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J Biol Chem. 2005 Sep 9;280(36):31746-53. Epub 2005 Jul 7.

Beta-amyloid-induced dynamin 1 depletion in hippocampal neurons. A potential mechanism for early cognitive decline in Alzheimer disease.

Author information

1
Department of Cell and Molecular Biology, Feinberg School of Medicine, Northwestern University, Chicago, Illinois, USA.

Abstract

Synaptic dysfunction is one of the earliest events in the pathogenesis of Alzheimer disease (AD). However, the molecular mechanisms underlying synaptic defects in AD are largely unknown. We report here that beta-amyloid (Abeta), the main component of senile plaques, induced a significant decrease in dynamin 1, a protein that is essential for synaptic vesicle recycling and, hence, for memory formation and information processing. The Abeta-induced dynamin 1 decrease occurred in the absence of overt synaptic loss and was also observed in the Tg2576 mouse model of AD. In addition, our results provided evidence that the Abeta-induced decrease in dynamin 1 was likely the result of a calpain-mediated cleavage of dynamin 1 protein and possibly the down-regulation of dynamin 1 gene expression. These data suggest a mechanism to explain the early cognitive loss without a major decline in synapse number observed in AD and propose a novel therapeutic target for AD intervention.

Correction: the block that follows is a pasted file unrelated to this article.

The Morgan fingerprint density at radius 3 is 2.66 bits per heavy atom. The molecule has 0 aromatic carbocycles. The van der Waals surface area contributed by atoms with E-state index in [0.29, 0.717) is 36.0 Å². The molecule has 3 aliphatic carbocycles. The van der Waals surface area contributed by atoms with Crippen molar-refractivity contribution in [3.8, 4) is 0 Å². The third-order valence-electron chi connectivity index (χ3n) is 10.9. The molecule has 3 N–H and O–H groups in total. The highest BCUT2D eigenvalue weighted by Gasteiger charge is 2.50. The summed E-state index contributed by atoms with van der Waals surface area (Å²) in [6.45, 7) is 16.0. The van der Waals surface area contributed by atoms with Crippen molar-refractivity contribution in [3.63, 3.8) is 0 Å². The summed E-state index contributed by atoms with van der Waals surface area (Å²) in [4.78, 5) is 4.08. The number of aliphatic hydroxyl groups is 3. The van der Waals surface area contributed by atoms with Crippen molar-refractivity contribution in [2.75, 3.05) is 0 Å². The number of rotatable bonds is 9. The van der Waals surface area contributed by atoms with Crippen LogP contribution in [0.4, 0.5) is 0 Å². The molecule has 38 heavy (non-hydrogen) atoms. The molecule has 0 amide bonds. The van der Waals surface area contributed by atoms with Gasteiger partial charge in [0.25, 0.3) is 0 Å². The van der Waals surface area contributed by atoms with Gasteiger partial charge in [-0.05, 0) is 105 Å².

PMID:
16002400
PMCID:
PMC1364535
DOI:
10.1074/jbc.M503259200
[Indexed for MEDLINE]
Free PMC Article

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